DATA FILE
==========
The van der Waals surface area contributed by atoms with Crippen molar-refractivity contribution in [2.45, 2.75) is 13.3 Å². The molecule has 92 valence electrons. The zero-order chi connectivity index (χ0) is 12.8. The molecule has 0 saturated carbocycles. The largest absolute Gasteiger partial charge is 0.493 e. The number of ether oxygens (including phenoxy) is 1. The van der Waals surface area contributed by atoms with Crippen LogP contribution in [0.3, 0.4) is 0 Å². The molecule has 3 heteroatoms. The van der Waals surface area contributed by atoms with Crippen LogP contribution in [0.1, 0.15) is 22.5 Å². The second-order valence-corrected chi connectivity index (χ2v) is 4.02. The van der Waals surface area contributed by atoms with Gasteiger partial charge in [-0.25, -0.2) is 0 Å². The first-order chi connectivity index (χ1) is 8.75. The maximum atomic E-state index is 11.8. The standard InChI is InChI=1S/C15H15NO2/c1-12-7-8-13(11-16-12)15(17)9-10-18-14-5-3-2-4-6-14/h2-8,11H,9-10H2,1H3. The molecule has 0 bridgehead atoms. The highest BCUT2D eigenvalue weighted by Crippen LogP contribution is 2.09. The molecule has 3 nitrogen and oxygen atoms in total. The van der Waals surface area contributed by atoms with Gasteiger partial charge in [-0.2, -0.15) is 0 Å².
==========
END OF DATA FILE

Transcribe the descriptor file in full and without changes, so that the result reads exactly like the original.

The van der Waals surface area contributed by atoms with Crippen molar-refractivity contribution in [2.45, 2.75) is 13.3 Å². The molecule has 92 valence electrons. The zero-order chi connectivity index (χ0) is 12.8. The molecule has 0 saturated carbocycles. The largest absolute Gasteiger partial charge is 0.493 e. The number of ether oxygens (including phenoxy) is 1. The van der Waals surface area contributed by atoms with Crippen LogP contribution in [0.3, 0.4) is 0 Å². The molecule has 3 heteroatoms. The van der Waals surface area contributed by atoms with Crippen LogP contribution in [0.1, 0.15) is 22.5 Å². The second-order valence-corrected chi connectivity index (χ2v) is 4.02. The van der Waals surface area contributed by atoms with Gasteiger partial charge in [-0.25, -0.2) is 0 Å². The first-order chi connectivity index (χ1) is 8.75. The maximum atomic E-state index is 11.8. The standard InChI is InChI=1S/C15H15NO2/c1-12-7-8-13(11-16-12)15(17)9-10-18-14-5-3-2-4-6-14/h2-8,11H,9-10H2,1H3. The molecule has 0 bridgehead atoms. The highest BCUT2D eigenvalue weighted by Crippen LogP contribution is 2.09. The molecule has 3 nitrogen and oxygen atoms in total. The van der Waals surface area contributed by atoms with Gasteiger partial charge in [-0.2, -0.15) is 0 Å².